Last week I attended a very interesting event for grandparents at my grandson's elementary school. The people there were asked to share some of their concerns regarding the challenges of being grandparents. I was surprised to hear that my thoughts were not much different from the others in the room. One of the primary topics was the issue of respect and attention that is given to the older generation now as compared to when we were children.
When I was a little girl, some of the happiest memories take place in my grandma's house, not just for holidays, but for simply being together. The smells from my grandma's kitchen still comfort me as I try to create her recipes, sometimes to no avail! When my grandmother spoke, everyone listened to her because she was grandma. Usually, her input to family discussions held different perspectives that the others had, and usually they generated more conversation because we knew that her years had brought her wisdom that we lacked. When my parents were working, we went to grandma's house after school and waited for my parents to pick us up. Sometimes, when my mother became i8ll and had to be in the hospital, my sister and I had the security of spending more time at grandma's house until my dad was able to come to take us home. On weekends or holidays I remember the cuddles from my grandma as she sang me songs like "Ochi Chernie," a Russian folk song which means "Dark Eyes". I thought grandma's voice was about the sweetest sound in the world, and I always begged her to sing more, whether it was in English or Russian or Yiddish. It just didn't matter. Grandma was definitely the little matriarch in her four foot ten inch body. She taught me the value of being together, the science of worrying (Oy, I'm so worried!"), and the meaning of family. Naturally, I assumed it was going to be easy to be a grandma, because I had such a good role model.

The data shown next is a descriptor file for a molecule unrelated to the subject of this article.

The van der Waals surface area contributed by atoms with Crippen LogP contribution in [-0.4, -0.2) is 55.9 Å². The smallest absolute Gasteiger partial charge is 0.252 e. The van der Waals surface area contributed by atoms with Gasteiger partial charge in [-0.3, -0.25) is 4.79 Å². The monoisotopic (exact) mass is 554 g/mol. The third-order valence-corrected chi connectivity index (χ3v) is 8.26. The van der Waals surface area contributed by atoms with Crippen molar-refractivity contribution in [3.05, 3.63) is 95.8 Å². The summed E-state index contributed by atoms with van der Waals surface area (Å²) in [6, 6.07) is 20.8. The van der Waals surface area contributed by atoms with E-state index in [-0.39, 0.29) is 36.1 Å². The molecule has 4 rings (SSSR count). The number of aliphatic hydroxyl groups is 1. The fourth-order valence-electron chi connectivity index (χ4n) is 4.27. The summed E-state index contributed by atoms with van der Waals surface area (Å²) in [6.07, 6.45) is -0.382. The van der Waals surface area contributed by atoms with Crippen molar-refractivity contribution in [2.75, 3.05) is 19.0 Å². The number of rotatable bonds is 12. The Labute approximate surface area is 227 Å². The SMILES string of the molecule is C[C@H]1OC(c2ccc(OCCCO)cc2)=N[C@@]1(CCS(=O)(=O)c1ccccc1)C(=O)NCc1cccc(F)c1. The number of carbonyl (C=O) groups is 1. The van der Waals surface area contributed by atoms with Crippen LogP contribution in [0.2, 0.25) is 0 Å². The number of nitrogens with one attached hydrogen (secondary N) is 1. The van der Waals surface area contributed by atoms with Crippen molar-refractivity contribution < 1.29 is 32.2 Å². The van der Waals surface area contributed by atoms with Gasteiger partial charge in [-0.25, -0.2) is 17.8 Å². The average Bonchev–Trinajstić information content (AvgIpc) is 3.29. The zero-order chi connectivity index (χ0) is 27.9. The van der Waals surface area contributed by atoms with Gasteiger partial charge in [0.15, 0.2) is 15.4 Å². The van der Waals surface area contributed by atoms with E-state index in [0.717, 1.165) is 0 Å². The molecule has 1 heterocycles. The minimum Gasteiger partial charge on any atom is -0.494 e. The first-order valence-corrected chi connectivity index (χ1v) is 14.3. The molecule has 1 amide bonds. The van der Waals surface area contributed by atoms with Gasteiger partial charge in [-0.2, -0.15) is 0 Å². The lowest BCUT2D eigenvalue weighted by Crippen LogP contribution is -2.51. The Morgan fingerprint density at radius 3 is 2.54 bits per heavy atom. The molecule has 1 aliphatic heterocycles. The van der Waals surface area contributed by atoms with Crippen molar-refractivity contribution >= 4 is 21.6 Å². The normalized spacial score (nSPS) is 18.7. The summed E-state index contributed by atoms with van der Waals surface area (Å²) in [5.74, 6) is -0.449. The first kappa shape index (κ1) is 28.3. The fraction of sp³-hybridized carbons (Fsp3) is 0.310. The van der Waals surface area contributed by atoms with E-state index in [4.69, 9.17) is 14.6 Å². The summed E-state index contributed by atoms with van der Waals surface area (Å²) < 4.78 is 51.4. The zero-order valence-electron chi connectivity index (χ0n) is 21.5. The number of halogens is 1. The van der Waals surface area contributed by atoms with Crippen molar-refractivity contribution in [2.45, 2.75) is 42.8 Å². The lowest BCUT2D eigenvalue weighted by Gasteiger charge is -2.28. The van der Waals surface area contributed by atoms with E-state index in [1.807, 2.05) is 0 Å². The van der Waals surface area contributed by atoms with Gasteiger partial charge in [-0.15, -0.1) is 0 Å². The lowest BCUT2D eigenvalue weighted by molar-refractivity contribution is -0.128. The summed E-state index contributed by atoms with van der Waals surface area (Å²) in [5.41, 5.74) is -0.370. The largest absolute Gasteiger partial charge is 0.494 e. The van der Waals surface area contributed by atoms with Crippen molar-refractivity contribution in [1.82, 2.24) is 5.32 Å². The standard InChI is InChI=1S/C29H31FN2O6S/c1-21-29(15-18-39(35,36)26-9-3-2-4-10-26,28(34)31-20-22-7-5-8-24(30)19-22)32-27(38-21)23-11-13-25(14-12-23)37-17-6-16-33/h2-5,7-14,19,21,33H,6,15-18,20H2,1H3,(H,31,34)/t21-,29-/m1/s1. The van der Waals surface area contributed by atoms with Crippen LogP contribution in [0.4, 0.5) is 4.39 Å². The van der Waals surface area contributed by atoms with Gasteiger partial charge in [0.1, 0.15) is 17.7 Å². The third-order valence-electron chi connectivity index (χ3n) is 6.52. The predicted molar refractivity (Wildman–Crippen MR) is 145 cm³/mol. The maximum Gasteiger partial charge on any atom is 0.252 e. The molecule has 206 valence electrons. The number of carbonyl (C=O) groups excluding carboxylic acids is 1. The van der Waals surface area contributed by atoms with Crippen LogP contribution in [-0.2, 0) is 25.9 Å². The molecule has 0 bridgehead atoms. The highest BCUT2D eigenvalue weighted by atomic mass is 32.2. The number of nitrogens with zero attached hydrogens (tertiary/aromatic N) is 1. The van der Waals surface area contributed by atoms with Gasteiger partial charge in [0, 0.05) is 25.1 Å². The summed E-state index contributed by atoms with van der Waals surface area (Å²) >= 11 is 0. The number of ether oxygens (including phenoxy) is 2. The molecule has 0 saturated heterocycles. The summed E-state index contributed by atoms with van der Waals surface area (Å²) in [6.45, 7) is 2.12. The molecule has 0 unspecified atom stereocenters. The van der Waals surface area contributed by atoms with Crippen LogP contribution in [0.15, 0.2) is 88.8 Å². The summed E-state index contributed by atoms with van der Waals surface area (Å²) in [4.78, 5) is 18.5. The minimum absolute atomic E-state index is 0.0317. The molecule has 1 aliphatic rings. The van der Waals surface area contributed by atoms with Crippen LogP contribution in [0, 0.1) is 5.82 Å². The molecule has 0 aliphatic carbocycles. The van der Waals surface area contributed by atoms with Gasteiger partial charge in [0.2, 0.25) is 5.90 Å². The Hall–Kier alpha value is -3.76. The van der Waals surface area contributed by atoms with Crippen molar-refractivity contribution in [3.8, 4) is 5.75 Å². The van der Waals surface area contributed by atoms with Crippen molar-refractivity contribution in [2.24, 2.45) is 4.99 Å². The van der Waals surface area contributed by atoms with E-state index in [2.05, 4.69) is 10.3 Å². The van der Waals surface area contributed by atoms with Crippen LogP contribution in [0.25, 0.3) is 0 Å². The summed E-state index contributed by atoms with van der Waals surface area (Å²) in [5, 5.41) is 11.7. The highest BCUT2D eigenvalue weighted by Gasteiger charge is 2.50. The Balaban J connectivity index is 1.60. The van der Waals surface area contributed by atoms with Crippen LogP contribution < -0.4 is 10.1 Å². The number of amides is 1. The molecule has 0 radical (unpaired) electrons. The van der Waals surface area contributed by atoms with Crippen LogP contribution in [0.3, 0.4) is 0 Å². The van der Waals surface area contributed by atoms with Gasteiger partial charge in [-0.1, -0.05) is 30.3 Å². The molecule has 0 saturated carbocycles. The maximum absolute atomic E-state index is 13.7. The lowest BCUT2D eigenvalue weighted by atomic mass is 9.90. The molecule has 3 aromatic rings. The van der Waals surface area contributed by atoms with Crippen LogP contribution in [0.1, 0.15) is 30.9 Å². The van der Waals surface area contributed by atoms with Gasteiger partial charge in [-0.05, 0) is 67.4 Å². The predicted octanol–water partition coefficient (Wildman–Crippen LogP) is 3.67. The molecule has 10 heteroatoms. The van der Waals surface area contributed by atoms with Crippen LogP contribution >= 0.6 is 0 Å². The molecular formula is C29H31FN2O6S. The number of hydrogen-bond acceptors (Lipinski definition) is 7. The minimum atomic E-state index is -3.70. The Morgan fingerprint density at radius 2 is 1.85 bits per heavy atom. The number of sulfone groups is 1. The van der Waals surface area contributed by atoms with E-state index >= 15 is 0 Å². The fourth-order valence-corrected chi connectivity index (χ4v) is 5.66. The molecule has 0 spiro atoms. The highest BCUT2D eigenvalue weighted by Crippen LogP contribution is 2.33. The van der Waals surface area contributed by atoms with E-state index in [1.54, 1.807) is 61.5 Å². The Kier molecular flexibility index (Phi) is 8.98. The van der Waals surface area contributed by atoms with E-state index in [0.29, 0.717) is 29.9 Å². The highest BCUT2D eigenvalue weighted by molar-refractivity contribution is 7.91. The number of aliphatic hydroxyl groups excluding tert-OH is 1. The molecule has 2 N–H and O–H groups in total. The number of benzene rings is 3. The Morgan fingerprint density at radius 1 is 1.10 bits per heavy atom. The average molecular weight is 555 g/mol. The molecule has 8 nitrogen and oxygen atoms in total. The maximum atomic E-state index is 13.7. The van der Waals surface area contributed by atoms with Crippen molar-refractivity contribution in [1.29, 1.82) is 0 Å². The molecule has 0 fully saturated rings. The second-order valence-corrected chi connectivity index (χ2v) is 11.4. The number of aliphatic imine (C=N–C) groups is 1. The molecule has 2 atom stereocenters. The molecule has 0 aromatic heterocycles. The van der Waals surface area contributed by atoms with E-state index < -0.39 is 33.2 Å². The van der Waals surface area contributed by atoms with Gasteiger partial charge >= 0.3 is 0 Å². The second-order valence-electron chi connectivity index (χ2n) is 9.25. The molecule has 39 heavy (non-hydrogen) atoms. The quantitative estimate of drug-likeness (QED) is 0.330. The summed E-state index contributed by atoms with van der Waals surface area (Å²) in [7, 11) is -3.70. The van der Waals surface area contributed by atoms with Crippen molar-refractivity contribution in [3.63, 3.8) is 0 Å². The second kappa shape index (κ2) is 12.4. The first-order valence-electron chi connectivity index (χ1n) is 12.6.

I have found some real challenges, as did the others in my discussion group. We wondered collectively why we were not feeling that same distinction by the virtue of being the eldest generations in our families now. Didn't our children realize that our time was going to be shorter now that we were in our seventies? Didn't they want to hear about all of the things we have learned along the way? Wasn't it our time to be revered for all the effort and years we had put in? One Asian woman was really distressed because she said she thought it was cultural, being in America; however, she was surprised to find that everyone in the group had similar issues, no matter where they originated. Some of our children's spouses had never grown up with grandparents. Some of them simply wanted to connect with their biological grandparents so they could emulate only them. Some of the grandparents felt that they were simply not particularly important in one way or another. Those grandparents who assumed they would be the hub of the family for gatherings like Thanksgiving voiced disappointment in feeling that they were just an afterthought for an invitation!
I left the meeting feeling grateful for my children and my grandchildren, but I wondered if any of the above situations would happen to me. How foolish of me...I am the matriarch who wants so much to contribute...or am I? I guess time will tell!